Commercial Tenant Sues After Coop Board Rejects Installation of Outdoor HVAC

Did Board Unreasonably Withold Consent/ Breach Fiduciary Duty?

Heykal Properties, LLC, a commercial tenant of Unit 2S in a commercial cooperative building, assert causes of action against the board of 450 West 31St. Owners Corp. and board member Karen Atta for breach of fiduciary duty in rejecting Heykal’s’ proposals to install an HVAC on an outdoor space adjacent to the leased unit. The motion by the board and Atta for summary judgment was denied. And they appealed.

The proprietary lease provided that, to make alterations to a unit, a lessee must first obtain the written consent of the lessor, “which consent shall not be unreasonably withheld.” Where a “reasonableness” standard is imposed, the actions of the board and its members must be legitimately related to the welfare of the cooperative. The board contended that Heykal’s alteration plans were reasonably rejected because the plans sought to use a common element of the building for the tenant’s own exclusive use, and there were concerns about whether the space was structurally sound for the proposed alterations. The board moved for summary judgment..

The building’s governing documents (i.e. the offering plan and proprietary lease) were ambiguous as to whether Unit 2S had exclusive use of the adjacent outdoor space. The offering plan as amended only designated the 12th floor penthouse as having additional outdoor space, although the board conceded that other units in the building had exclusive outdoor space. However, Paragraph 1 of the proprietary lease provided that the term “unit” included terraces and balconies allocated exclusively to the occupant of the unit. Paragraph 7 of the lease provided that if a terrace or balcony was included, the tenant shall have exclusive use of it, referring to terraces and balconies in the plural.

Where a contract is ambiguous, extrinsic evidence may be considered to determine the parties’ intent.. Here, extrinsic evidence supported Heykal’s contention that it had a right of use of the adjacent outdoor space. The only access was through double doors in Unit 2S, which also supplied the electrical and fire alarm connections to the outdoor space. Moreover, a prior tenant litigated the same issue in 1999 and obtained a preliminary injunction based, in part, on the sponsor’s affidavit that the outdoor space adjacent to Unit 2S was for its exclusive use.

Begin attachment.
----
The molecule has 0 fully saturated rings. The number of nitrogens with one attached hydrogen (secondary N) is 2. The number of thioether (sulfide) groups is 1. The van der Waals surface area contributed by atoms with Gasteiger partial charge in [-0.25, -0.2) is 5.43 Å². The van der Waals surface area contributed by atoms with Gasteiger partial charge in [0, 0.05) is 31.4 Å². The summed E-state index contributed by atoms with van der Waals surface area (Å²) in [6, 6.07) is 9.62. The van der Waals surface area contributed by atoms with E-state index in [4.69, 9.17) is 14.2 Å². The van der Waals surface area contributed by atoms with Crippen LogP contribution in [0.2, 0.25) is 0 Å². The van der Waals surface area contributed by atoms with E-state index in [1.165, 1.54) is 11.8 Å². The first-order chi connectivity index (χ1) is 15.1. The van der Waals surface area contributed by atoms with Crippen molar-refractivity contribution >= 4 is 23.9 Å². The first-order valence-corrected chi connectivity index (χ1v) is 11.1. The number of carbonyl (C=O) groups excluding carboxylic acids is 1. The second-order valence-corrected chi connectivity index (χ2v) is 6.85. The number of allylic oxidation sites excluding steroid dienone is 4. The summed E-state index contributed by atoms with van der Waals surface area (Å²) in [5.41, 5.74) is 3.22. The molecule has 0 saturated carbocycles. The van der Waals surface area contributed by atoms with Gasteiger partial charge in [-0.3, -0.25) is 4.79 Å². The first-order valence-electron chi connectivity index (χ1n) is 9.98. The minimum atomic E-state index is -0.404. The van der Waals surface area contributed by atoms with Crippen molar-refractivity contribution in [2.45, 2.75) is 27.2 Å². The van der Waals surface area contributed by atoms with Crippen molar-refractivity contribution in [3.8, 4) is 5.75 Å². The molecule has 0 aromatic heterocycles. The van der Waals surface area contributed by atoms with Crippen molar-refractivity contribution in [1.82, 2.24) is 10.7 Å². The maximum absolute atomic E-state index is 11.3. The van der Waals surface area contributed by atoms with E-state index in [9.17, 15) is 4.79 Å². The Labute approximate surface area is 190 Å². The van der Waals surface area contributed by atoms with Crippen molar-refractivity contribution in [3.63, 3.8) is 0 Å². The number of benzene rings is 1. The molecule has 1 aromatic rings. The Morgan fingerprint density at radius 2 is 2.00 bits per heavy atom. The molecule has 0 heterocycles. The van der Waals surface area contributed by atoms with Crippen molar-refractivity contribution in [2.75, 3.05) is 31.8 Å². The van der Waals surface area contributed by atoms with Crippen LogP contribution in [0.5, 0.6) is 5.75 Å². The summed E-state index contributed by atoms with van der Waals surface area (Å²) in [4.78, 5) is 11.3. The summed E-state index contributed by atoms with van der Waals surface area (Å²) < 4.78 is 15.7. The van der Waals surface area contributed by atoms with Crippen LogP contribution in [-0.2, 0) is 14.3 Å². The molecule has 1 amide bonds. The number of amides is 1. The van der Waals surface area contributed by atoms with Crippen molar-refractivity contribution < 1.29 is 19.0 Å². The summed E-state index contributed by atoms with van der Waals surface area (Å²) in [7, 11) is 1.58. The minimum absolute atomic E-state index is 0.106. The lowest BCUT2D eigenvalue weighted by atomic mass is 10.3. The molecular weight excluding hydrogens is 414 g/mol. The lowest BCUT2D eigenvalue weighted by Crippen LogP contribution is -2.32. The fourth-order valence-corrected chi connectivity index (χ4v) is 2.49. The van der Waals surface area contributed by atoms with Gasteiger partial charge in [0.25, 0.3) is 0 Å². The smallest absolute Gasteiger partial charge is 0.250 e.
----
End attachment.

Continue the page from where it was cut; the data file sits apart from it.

Thus, triable issues of fact precluded the board’s motion for summary judgment on its claim that Heykal’s alteration plans for the outdoor space were reasonably rejected on the basis that the space was a common element and not available for a single shareholder’s use. Similarly, Heykal raised an issue of fact as to whether the board’s actions were legitimately related to the welfare of the cooperative by submitting photographs revealing exclusive use by another unit of its adjacent outdoor space to install air conditioning. Although the board cited an engineer’s structural report from the prior litigation, they submitted no structural evidence with respect to the alteration plans.

And Heykal raised a triable issue of fact as to whether Atta, as a member of the board, improperly exerted her influence for personal gain, in breach of her fiduciary duty. Although Atta contended that she properly recused herself from the initial vote on Heykal’s alteration plan and disclosed her personal interest in the matter since her unit would be directly affected, correspondence among the board members and the board meeting minutes indicated her continuous presence at discussions regarding the HVAC proposals and her vocal opposition to Heykal’s’ use of the space. The record also revealed that the board tried to condition approval of Heykals’ alteration plans on the relinquishment of any right of use to their adjacent outdoor space 

  The appeals court affirmed  denial of the motion by the board and Atta for summary judgment.

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